A small fire erupted on a gas pipeline in Saudi Arabia’s Eastern Province on Tuesday after unidentified assailants shot at a security patrol, Saudi security and oil industry sources said.
The pipeline has been repaired and there was no impact on oil or gas production, the sources said, but the incident marks the first confirmed attack on physical energy infrastructure in the world’s largest oil exporter since 2006.
The Saudi security source said the fire started after a “stray” bullet hit the pipeline after shots were fired at security forces patrolling the oil-rich Eastern Province.
A resident in the Eastern district of Qatif said the incident had taken place close to a checkpoint at the entrance to the flashpoint village of Awamiya, but that it had caused no damage to homes or other property.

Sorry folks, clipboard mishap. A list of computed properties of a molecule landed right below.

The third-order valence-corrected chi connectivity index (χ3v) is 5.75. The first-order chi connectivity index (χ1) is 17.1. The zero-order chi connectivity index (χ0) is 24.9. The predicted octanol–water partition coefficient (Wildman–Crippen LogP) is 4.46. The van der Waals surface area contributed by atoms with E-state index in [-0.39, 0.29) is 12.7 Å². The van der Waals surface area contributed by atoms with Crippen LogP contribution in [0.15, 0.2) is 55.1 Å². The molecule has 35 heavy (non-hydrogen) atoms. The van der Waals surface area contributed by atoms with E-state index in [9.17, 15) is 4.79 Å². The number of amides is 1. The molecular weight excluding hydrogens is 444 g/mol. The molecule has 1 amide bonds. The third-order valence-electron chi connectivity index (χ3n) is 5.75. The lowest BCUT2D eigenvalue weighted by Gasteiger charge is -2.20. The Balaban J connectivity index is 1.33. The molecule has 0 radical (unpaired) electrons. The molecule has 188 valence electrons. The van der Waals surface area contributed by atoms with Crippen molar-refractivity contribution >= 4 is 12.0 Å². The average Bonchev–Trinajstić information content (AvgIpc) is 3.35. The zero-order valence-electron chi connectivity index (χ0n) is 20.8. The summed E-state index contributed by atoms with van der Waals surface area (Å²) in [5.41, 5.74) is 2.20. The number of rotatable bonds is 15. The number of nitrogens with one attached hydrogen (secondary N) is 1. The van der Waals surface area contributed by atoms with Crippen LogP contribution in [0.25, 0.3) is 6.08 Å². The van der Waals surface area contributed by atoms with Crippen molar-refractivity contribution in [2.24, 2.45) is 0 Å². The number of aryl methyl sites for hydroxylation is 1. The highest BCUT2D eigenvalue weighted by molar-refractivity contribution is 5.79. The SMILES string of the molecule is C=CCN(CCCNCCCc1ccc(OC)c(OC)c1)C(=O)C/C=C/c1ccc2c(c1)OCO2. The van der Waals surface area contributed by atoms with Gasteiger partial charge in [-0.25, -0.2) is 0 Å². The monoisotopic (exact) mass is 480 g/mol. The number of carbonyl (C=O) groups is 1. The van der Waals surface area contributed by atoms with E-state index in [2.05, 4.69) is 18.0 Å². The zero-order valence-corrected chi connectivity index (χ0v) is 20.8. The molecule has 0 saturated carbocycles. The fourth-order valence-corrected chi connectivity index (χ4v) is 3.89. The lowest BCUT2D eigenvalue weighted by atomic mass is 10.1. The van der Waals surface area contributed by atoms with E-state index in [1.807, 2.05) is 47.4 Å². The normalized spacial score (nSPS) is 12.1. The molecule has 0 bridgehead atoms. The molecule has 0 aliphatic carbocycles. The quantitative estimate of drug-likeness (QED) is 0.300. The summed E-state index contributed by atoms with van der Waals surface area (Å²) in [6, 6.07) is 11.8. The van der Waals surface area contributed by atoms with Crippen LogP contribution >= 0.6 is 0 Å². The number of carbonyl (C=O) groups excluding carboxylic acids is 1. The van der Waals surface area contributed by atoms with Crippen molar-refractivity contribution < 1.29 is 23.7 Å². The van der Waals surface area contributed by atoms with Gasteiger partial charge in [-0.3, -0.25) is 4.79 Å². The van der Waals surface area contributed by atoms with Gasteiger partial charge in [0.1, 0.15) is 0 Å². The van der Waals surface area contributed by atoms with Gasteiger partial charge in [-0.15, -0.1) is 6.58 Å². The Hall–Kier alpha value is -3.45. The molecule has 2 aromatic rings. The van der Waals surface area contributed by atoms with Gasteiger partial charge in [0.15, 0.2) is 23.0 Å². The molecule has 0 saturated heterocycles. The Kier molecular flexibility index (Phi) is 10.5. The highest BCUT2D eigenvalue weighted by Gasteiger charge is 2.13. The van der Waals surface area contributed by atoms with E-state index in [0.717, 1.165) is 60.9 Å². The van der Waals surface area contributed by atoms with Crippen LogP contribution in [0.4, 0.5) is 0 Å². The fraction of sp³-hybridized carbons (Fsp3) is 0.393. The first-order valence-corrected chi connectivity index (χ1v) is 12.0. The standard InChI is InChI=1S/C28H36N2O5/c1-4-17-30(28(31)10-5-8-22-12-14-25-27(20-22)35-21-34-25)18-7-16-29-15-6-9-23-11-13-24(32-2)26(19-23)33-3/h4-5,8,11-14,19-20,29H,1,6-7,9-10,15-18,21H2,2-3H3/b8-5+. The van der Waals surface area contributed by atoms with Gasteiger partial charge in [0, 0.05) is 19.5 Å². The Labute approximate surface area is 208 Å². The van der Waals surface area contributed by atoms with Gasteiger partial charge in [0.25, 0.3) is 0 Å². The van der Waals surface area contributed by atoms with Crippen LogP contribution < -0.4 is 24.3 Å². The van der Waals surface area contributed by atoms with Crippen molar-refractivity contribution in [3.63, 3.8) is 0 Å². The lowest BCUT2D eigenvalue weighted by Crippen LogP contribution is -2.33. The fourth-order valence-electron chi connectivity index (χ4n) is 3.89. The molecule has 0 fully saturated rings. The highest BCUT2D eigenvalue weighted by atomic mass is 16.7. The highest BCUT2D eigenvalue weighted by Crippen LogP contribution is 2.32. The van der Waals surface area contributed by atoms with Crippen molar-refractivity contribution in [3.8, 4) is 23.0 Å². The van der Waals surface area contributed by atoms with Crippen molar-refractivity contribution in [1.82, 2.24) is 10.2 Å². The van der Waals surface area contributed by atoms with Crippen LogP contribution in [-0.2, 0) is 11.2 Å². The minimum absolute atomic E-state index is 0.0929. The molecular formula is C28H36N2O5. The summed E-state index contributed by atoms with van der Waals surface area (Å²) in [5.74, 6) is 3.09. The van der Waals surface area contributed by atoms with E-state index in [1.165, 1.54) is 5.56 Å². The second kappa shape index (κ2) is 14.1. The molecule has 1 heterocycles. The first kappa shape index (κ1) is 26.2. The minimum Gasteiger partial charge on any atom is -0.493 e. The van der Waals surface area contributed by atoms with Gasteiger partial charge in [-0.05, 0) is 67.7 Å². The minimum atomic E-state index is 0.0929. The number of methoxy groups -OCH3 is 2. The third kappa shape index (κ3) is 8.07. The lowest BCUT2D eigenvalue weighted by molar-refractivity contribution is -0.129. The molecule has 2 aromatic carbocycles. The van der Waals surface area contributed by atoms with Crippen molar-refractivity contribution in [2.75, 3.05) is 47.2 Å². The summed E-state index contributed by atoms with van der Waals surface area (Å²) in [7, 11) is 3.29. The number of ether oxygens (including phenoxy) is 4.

“It wasn’t very big or loud, but people in Awamiya and the neighbouring village of Safwa heard it,” he said.
Awamiya in Qatif district has been the location of Saudi Arabia’s most persistent unrest, with protests by members of the Sunni kingdom’s Shi’ite minority in 2011 continuing until last year, coupled with occasional shooting and firebomb attacks on police.
There have been no confirmed attempts by Shi’ite activists to target Saudi Arabia’s energy facilities and state oil firm Saudi Aramco is a major employer of Shi’ites in both Qatif and the sect’s other main population centre in Eastern Province, al-Ahsa.
However, there was speculation in late 2012 that a cyber attack on Aramco, which forced the oil company to replace thousands of computers, had been planned by local Shi’ite activists. Officials later said the attack had been planned abroad.
Shi’ites in both Qatif and al-Ahsa sometimes complain that despite their location next to the biggest energy fields of the world’s top oil exporter, their communities receive less government investment than Sunni ones do.
The last confirmed attack on Saudi oil facilities was against the Abqaiq plant and staged by al Qaeda in 2006.